And it was a fast, peaceful death in her own bed, with her family. We were able to have a COVID-19 social distance visitation at the funeral home. There were so many beautiful flowers and quite a few people came to pay their respects. Her funeral was a private, gravesite service, followed by a family luncheon afterward. We even had a cake and candles for my nephew whose 35th birthday was the same day as the visitation.
My mother turns to me as we sit in the transfusion center, IV pumping platelets into her vein, to say “This will probably be the last time.” That was Friday May 1st.
On Monday May 4th, I check on her at 4am and she insists she needs a shower. I foolishly and half asleep agree to help her. She seems lucid. I have not yet learned to expect high fever and recognize delirium first thing in the morning. It is a disaster in which I am able to help her into the shower, begin to wash her, then have her tell me to turn it off and insist she is not in the shower. “I’m pretty sure you’re in the shower, mom.” Moving her out and putting her back in bed is a struggle and she almost falls to the floor. She can’t walk. Her knees give out and she is slippery. I put her in bed, give her meds, and tell her I will return.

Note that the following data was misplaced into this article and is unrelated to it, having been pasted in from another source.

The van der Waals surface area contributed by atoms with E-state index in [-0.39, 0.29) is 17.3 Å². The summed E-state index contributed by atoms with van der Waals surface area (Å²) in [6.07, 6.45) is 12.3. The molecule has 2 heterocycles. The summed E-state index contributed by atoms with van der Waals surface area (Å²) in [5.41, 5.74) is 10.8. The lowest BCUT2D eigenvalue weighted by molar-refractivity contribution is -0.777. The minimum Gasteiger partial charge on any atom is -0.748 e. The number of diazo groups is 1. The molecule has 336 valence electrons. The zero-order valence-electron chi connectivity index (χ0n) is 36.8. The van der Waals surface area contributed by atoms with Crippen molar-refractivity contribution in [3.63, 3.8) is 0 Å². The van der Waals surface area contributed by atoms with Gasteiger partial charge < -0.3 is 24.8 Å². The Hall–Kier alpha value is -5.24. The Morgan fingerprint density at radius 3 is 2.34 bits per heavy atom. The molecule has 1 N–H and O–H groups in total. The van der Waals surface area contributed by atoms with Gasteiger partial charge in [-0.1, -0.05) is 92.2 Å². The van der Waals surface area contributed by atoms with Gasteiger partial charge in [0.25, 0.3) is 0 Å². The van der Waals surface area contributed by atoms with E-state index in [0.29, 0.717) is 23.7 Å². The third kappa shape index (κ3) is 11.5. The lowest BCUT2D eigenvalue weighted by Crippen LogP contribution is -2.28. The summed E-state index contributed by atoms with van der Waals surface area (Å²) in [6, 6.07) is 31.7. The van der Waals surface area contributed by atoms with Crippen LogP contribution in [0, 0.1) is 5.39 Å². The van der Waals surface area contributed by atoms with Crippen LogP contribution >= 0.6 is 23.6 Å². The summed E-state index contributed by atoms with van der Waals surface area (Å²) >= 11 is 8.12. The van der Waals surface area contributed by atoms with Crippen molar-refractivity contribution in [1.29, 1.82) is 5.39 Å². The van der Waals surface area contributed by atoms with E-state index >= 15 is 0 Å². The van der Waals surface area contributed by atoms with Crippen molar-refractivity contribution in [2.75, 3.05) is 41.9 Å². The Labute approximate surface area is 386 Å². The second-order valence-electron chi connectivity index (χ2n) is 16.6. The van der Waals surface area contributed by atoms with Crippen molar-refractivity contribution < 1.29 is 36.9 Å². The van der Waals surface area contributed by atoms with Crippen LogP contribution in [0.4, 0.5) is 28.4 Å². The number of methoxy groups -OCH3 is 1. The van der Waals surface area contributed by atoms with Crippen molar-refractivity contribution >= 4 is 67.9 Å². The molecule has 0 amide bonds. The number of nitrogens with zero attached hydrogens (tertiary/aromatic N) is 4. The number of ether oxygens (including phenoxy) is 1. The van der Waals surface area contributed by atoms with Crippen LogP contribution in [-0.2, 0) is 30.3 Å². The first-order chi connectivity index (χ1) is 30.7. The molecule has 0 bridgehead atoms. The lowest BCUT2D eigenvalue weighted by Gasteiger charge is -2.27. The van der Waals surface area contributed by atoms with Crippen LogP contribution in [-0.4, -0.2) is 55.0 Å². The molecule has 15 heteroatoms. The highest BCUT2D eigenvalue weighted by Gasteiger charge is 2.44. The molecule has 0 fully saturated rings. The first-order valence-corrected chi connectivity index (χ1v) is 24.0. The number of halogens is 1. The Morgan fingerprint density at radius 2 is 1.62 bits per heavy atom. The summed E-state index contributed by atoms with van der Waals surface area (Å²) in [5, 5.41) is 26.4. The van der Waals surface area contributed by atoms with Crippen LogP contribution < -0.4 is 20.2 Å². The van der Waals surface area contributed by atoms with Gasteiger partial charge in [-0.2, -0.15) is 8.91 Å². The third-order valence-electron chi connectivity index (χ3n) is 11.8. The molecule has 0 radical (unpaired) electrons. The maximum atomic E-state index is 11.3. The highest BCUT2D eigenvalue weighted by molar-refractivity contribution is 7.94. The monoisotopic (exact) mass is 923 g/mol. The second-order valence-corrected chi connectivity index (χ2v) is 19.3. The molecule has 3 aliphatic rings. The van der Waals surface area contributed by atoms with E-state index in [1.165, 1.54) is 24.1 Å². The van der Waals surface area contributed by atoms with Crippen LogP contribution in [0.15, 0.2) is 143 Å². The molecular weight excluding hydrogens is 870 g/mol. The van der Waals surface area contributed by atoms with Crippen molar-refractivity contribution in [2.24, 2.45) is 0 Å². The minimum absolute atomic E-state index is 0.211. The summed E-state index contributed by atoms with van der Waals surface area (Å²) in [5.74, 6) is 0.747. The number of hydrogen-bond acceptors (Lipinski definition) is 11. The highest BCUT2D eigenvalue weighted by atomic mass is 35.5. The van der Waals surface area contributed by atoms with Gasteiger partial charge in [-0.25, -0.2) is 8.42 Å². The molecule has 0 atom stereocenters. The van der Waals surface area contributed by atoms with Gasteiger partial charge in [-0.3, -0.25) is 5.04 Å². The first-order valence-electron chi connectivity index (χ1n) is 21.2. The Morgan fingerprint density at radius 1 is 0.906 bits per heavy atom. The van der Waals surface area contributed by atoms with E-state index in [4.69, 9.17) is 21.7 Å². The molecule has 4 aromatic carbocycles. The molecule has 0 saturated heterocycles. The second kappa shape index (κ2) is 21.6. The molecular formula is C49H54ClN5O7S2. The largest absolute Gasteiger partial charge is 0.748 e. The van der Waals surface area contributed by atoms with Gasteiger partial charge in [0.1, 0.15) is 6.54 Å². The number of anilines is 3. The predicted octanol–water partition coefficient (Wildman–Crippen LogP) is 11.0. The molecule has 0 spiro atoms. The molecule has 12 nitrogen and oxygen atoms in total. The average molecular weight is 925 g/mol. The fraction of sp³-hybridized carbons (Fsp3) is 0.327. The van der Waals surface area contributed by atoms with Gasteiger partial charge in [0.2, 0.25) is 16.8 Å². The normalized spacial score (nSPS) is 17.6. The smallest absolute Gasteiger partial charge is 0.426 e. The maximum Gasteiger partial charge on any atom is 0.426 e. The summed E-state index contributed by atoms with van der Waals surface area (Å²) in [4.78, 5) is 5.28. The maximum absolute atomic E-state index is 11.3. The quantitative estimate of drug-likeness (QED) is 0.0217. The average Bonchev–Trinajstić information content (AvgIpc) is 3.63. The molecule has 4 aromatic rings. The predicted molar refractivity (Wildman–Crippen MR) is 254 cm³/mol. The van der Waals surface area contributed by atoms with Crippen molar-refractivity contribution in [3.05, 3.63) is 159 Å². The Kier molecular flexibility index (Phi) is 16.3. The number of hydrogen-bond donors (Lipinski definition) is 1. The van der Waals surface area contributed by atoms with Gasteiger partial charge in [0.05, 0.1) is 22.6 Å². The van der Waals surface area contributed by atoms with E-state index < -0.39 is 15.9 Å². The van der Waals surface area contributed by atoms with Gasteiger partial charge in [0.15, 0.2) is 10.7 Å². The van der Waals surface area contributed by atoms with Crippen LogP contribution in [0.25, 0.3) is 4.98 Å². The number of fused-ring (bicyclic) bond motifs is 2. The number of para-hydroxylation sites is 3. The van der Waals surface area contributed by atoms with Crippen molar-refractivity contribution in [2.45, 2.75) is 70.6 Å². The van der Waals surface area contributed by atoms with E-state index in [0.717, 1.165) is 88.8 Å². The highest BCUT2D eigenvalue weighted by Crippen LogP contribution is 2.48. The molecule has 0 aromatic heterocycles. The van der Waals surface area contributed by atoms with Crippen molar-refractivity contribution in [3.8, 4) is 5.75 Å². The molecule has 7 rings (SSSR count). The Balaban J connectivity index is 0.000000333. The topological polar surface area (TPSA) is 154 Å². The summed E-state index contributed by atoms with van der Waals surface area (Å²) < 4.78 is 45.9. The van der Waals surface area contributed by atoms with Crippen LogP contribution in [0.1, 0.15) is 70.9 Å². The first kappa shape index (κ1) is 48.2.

At 7am, the fever is gone and I feed her. When my sister Maureen arrives to help me dress her and take her to the appointment, mom says, “I don’t think I can do it.” But I am determined. Whatever it takes, come hell or high water, we will get her to the cancer care center for her labs.
My mother is in end stages of Acute Leukemia. Infections are the leading cause of death for AML patients, followed by hemorrhaging. If you have a fever, you can’t get a blood test. If you can’t get a blood test, you can’t get a transfusion. If you can’t get a transfusion, you can not survive.
And here we are.